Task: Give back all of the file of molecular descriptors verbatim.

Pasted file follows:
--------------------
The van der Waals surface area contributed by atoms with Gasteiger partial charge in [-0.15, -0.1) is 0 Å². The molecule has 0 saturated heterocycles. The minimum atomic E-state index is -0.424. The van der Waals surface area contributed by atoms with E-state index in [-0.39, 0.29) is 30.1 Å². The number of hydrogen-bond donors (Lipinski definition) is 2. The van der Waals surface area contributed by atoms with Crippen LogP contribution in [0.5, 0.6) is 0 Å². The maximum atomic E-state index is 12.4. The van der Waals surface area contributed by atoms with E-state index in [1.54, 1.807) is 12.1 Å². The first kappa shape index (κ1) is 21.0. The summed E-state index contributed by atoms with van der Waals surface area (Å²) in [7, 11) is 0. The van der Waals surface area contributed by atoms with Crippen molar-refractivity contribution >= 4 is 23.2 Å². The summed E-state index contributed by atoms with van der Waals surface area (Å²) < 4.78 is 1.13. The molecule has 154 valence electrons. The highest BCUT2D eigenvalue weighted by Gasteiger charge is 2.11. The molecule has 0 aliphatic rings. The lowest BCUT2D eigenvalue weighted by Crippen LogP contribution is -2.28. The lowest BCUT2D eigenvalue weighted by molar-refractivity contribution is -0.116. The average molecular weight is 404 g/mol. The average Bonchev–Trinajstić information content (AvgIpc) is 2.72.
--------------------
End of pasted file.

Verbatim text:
The van der Waals surface area contributed by atoms with Gasteiger partial charge in [-0.15, -0.1) is 0 Å². The molecule has 0 saturated heterocycles. The minimum atomic E-state index is -0.424. The van der Waals surface area contributed by atoms with E-state index in [-0.39, 0.29) is 30.1 Å². The number of hydrogen-bond donors (Lipinski definition) is 2. The van der Waals surface area contributed by atoms with Crippen LogP contribution in [0.5, 0.6) is 0 Å². The maximum atomic E-state index is 12.4. The van der Waals surface area contributed by atoms with E-state index in [1.54, 1.807) is 12.1 Å². The first kappa shape index (κ1) is 21.0. The summed E-state index contributed by atoms with van der Waals surface area (Å²) in [7, 11) is 0. The van der Waals surface area contributed by atoms with Crippen molar-refractivity contribution >= 4 is 23.2 Å². The summed E-state index contributed by atoms with van der Waals surface area (Å²) < 4.78 is 1.13. The molecule has 154 valence electrons. The highest BCUT2D eigenvalue weighted by Gasteiger charge is 2.11. The molecule has 0 aliphatic rings. The lowest BCUT2D eigenvalue weighted by Crippen LogP contribution is -2.28. The lowest BCUT2D eigenvalue weighted by molar-refractivity contribution is -0.116. The average molecular weight is 404 g/mol. The average Bonchev–Trinajstić information content (AvgIpc) is 2.72.